The Unsung Hero

On the other end of the phone, Admiral Chip Crowley was silent. And when he finally sighed, Tom knew this was not going to be easy.

“Tell me again who this Merchant is?” Crowley asked.

Tom couldn’t keep his voice from sounding tight. “Sir. I’d appreciate it if you did not patronize me.”

“I’m not patronizing you, Tom, I’m just trying to refresh my less than perfect memory. Will you please just answer my question? And I’ll tell you right now to keep it at a decibel level that won’t hurt my ears. Don’t even think about giving me some of the same verbal disrespect that you dished out to Larry Tucker last week.”

Tom sat down at Joe’s formica-topped kitchen table. “Sir. Are you telling me you support Tucker’s attempt to downsize the teams by shutting down Sixteen and the SO Squad?”

“I’m telling you nothing of the kind,” Crowley said. “Son, I’m behind your Troubleshooters two hundred percent. Team Sixteen’s not going anywhere. You have my promise. What Larry tried to do was dead wrong. But what you did in response was also dead wrong. And I have to confess to being a little concerned. There are ways to deal with assholes like Larry Tucker that don’t include going off half-cocked and getting yourself strapped down for a week’s worth of psych evals. The man I chose to lead Team Sixteen a year and a half ago wouldn’t have done what you did.”

Crowley was right. Tom’s head was pounding and he rubbed his forehead with his fingers, trying to relieve the pressure. The kitchen wall was dingy, he noticed, and he looked around the room, realizing it needed fresh paint. That’s what he should be doing with this weekend, not reporting sightings of dead terrorists, not putting his career even further at risk.

“Now why don’t you do me a favor and answer my question?” Crowley said more gently. “The Merchant. He had something to do with that embassy bombing back in, what was it, 1997?”

“96,” Tom said. “And yes, sir. He’s an independent contractor — a mercenary who was the brains behind the car bomb that took out the American Embassy in Paris in ’96. A Muslim extremist group claimed responsibility for the blast, but NAVINTEL put the Merchant there. It was definitely his work. The bomb had his cell’s signature all over it.”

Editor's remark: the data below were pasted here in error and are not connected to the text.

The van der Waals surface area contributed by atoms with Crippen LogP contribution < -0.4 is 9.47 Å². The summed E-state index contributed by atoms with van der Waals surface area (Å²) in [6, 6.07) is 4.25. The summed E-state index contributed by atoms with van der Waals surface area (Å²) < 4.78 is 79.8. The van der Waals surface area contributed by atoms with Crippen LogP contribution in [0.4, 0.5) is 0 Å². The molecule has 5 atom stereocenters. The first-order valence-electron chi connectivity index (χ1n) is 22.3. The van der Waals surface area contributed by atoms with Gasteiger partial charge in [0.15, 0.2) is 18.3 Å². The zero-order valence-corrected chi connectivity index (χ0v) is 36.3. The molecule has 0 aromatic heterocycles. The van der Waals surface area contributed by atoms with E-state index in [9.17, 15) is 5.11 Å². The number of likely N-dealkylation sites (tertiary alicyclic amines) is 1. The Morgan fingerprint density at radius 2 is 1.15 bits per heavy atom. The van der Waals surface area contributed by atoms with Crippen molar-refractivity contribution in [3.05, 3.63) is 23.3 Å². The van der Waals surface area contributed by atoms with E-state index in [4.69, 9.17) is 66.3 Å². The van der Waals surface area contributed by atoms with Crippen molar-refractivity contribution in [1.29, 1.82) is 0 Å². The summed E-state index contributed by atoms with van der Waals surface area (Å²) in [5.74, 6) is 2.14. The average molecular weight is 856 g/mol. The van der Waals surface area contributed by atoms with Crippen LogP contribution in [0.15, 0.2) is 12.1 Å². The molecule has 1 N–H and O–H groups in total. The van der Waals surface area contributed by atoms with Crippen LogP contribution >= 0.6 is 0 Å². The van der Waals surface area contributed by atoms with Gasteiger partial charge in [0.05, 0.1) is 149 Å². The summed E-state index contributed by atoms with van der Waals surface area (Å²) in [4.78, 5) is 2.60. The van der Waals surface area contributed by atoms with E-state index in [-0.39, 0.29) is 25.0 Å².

“You were part of a combined French/American force brought in after these terrorist were tracked to…London was it?”

“Liverpool. The SAS played a part, too.”

They’d wasted a hell of a lot of time playing politics after the Merchant and his dirty band had been tracked to a warehouse in a particularly dank part of the English town most famous for being the home of the Beatles. In fact, Tom still believed if they’d focused more on apprehending the terrorists rather than deciding the protocol of who got to kick down the door, they might’ve had five captured Tangos, rather than four former terrorists in need of body bags, and one terrorist — the Merchant — still “at large,” as the Feds so aptly put it.

“We had security camera footage of the Merchant being hit by gunfire,” Tom told the Admiral. “Through video analysis, his injuries were believed to be extensive. In fact, the word fatal was used. It was thought even though he’d escaped, chances of his surviving were slim.”

Crowley was silent again, and Tom looked at the summer flowers Joe kept in a vase on the table. As far back as Tom could remember, Joe had had fresh flowers in his kitchen all spring and summer long.

It was one of the perks of being a groundskeeper, he supposed. Maybe that was what he could do after Tucker forced his early retirement. He could come back to Baldwin’s Bridge and act as Joe’s apprentice. Learn about roses and lawn grubs and all those things he’d been too impatient to pay attention to when he was in high school. He could eventually take over the position of the Ashtons’ groundskeeper from Joe, and when Charles Ashton died — if Charles Ashton died. The old man was just ornery enough to be immortal out of spite. If Charles died, Tom could work full time for his daughter, Kelly, because she would no doubt inherit this humongous estate — the main house and grounds, and even this little cottage Joe had lived in for over fifty years.

Now there was a high school fantasy that had never died. Tom could be gorgeous Kelly Ashton’s lawn boy. It was a fantasy that ran an awful lot like a cheap porno flick, starting with Tom slick with sweat from trimming the hedges around the house. Kelly Ashton, with her sweet girl-next-door face, those eyes that were unbelievably blue, and that sinfully perfect body would be sitting on the screened porch. She’d invite him to the coolness of the house for a glass of lemonade and…

“You’re awfully quiet,” Crowley commented. “I know what you’re thinking.”

Oh, no, the Admiral most certainly did not.

The Unsung Hero
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